Feel Good During Times of Social Distancing
Social distancing is not easy for many to cope with, and it can be even more difficult for people already struggling with mental health issues. Research from the 2002 SARS pandemic — a different kind of coronavirus — showed that quarantine can result in considerable psychological stress in the form of depressive symptoms and PTSD.
But there are ways for people to mitigate the stress through focusing on things they like to do and establishing a sense of control over their environments and schedules. Thea Gallagher, director of the outpatient clinic at the Center for the Treatment and Study of Anxiety in the Perelman School of Medicine at the University of Pennsylvania, said that previous research has shown that for people with depression, their mental state gets worse during self-isolation because it’s easier for them to believe negative self-talk. With anxiety, she said, that isolation can lead to taking in too much stressful information at once because there are no external distractions.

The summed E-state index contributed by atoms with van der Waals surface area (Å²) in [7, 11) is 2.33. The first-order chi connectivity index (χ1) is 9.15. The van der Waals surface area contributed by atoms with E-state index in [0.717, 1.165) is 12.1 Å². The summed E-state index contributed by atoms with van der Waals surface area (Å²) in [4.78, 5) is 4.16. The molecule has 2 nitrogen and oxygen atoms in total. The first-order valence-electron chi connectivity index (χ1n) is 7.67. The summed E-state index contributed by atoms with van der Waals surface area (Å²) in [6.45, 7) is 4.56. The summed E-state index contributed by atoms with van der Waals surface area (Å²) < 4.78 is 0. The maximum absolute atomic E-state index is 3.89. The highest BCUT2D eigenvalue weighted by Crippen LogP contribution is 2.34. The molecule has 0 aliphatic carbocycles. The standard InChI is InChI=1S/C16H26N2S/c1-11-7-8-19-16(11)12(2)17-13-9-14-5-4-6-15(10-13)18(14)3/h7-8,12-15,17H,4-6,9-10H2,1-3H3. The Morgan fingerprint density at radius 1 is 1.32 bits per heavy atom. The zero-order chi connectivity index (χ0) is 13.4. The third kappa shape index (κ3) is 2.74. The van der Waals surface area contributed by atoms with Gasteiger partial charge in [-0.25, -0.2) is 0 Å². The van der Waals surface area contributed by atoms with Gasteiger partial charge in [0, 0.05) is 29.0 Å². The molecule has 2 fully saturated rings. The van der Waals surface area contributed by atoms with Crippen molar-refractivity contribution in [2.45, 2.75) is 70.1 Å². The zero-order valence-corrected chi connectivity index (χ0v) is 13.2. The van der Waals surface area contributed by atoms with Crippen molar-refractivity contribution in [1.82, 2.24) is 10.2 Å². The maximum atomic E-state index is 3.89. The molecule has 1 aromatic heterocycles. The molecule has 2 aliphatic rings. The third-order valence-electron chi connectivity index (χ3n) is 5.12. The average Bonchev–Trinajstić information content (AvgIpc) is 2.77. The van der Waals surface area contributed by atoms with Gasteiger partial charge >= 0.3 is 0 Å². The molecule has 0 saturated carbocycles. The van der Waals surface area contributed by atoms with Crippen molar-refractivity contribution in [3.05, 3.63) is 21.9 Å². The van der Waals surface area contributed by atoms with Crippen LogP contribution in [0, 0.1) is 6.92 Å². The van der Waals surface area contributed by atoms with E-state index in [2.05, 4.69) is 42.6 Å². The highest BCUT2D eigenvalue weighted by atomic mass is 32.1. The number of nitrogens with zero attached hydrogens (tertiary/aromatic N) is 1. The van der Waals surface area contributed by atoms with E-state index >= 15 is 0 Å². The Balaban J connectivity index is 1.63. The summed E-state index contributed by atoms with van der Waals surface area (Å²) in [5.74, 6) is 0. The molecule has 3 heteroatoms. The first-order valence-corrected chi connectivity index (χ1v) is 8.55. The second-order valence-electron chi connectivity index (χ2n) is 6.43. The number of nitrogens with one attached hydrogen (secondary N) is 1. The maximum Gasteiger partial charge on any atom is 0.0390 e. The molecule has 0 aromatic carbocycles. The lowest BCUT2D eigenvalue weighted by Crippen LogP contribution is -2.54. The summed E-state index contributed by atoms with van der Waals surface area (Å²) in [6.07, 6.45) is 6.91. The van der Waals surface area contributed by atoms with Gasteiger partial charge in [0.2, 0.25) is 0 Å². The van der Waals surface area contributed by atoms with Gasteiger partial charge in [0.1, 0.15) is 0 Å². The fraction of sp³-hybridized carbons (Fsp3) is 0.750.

One way to protect your mental health while self-quarantining, is to incorporate physical exercise into your schedule. Taking a walk in the sunshine gives you a natural source of vitamin D which benefits immune function. Walking also creates spikes in serotonin levels. Serotonin is a chemical that is sometimes called the “feel good” chemical because it contributes to wellbeing and happiness.
So get out there and take a walk, soak up some sunshine and get more of that “feel good” chemical in your brain.